“I told all my kids growing up that when other kids asked them what their father did for a living they should be right up front. You tell them your father works for the Department of Sanitation. He’s the rubbish man.”
Gilbert Gonzales put five children through college on the modest salary he earned picking up trash in this city for 37 years. His kids rewarded him with one doctor, one lawyer, an engineer, a corporate administrator and a school teacher in the family.
They graduated from some of the most prestigious universities in the country. The rubbish man — he graduated from the school of hard knocks. East LA.
“I was proud of the work I did for this city. It’s hard, honest work that sanitation workers do. I started very early in the morning, and that allowed me to be home in time to take my kids to their music lessons or help coach their sports teams.
“But the job did not define my life. My kids did that. I grew up in their accomplishments.”
Gonzales spoke those words a week after retiring in 1998 when I visited him in his Sylmar home to do a column on the most successful parents in Los Angeles — a rubbish man, and his wife, Lupe, a teacher’s aide.
His death a few weeks ago at age 86 should have been a front page headline because in this city of big egos, Gilbert Gonzales showed us you didn’t need one to become the richest man in the world to your family.
“People say that they have their priorities straight, but their actions usually say something different,” said the couple’s third child, Stephanie Yarra, at the time. “My parents always put us first. Always. They sacrificed and basically gave us their lives.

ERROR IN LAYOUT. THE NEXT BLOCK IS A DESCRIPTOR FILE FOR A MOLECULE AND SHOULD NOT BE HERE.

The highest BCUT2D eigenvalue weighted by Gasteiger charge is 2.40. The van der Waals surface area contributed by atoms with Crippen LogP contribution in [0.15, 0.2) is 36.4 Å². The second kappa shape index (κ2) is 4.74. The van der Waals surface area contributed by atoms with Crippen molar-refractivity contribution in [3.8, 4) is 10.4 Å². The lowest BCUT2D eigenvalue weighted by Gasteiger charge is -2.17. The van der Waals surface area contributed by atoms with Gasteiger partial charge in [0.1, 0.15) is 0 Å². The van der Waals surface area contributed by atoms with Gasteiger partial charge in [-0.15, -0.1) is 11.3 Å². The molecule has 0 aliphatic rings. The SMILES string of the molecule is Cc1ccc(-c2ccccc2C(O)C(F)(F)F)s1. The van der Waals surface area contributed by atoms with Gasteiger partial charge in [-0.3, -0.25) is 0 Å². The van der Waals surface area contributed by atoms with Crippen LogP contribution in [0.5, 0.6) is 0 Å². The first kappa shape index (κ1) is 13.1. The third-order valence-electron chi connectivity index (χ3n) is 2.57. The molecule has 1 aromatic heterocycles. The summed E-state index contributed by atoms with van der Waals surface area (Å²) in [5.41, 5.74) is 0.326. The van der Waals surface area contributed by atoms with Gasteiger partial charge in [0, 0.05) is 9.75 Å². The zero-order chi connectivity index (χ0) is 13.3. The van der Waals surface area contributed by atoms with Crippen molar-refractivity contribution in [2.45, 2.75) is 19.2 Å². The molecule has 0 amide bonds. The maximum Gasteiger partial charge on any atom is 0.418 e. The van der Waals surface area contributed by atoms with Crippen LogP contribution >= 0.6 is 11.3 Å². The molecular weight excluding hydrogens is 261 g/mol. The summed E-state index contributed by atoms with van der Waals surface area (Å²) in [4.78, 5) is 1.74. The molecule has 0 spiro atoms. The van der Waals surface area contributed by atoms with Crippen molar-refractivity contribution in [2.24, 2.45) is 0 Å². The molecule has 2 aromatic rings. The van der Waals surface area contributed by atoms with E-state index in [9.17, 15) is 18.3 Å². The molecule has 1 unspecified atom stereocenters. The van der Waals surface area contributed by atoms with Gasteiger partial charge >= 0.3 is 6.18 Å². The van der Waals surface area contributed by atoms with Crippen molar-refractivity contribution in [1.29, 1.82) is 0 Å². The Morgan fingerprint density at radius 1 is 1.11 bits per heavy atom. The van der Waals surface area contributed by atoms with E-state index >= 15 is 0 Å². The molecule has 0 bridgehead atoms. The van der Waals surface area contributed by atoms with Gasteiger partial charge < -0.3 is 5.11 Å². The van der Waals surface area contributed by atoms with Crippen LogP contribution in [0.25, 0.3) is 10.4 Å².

“They never set limits on our dreams. They just dreamed right along with us.”
And that should have been the lead on my story, but it wasn’t. I let anger get in the way, mad at City Hall for not even sending a thank you card to this devoted man for his 37 years of service. He was still waiting for his 35-year pin.
Gilbert didn’t care. He had every one of his children’s diplomas hanging on his trophy wall, he didn’t need one for himself. Still, it bugged me. City Hall hands out proclamations and accolades like breath mints to all the movers, shakers and big donors in this city. It couldn’t find one for the rubbish man?
The only recognition he got was from his fellow sanitation workers who chipped in and threw him a dinner, presenting Gilbert with a pocket watch with the inscription, “For 37 1/2 years of hard work and dedication.” They knew, they saw.
“You give your kids a lot of support and a good beginning, then you stick with it,” Lupe said to me that night. “You don’t let up, especially in middle school where many parents do.”
You stick with it all the way to that diploma hanging on the wall. If that means you …read more
Source:: Los Angeles Daily News